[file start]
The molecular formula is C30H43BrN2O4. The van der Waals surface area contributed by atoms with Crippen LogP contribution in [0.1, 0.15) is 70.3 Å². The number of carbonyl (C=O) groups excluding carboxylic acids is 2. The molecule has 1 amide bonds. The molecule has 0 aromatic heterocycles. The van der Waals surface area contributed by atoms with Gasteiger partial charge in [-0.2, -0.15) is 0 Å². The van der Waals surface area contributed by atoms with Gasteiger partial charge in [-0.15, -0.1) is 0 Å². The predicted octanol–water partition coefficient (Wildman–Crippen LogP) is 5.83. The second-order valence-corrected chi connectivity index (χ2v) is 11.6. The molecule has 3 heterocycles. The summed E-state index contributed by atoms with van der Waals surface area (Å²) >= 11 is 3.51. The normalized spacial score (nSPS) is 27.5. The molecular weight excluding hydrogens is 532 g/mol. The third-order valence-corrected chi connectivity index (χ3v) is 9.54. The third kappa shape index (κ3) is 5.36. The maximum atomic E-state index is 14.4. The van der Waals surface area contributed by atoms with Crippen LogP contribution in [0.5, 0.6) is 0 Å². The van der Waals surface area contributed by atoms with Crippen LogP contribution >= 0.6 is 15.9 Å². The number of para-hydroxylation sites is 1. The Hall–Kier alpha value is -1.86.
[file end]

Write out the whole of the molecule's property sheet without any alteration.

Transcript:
The molecular formula is C30H43BrN2O4. The van der Waals surface area contributed by atoms with Crippen LogP contribution in [0.1, 0.15) is 70.3 Å². The number of carbonyl (C=O) groups excluding carboxylic acids is 2. The molecule has 1 amide bonds. The molecule has 0 aromatic heterocycles. The van der Waals surface area contributed by atoms with Gasteiger partial charge in [-0.2, -0.15) is 0 Å². The van der Waals surface area contributed by atoms with Gasteiger partial charge in [-0.15, -0.1) is 0 Å². The predicted octanol–water partition coefficient (Wildman–Crippen LogP) is 5.83. The second-order valence-corrected chi connectivity index (χ2v) is 11.6. The molecule has 3 heterocycles. The summed E-state index contributed by atoms with van der Waals surface area (Å²) >= 11 is 3.51. The normalized spacial score (nSPS) is 27.5. The molecular weight excluding hydrogens is 532 g/mol. The third-order valence-corrected chi connectivity index (χ3v) is 9.54. The third kappa shape index (κ3) is 5.36. The maximum atomic E-state index is 14.4. The van der Waals surface area contributed by atoms with Crippen LogP contribution in [0.5, 0.6) is 0 Å². The van der Waals surface area contributed by atoms with Crippen LogP contribution >= 0.6 is 15.9 Å². The number of para-hydroxylation sites is 1. The Hall–Kier alpha value is -1.86.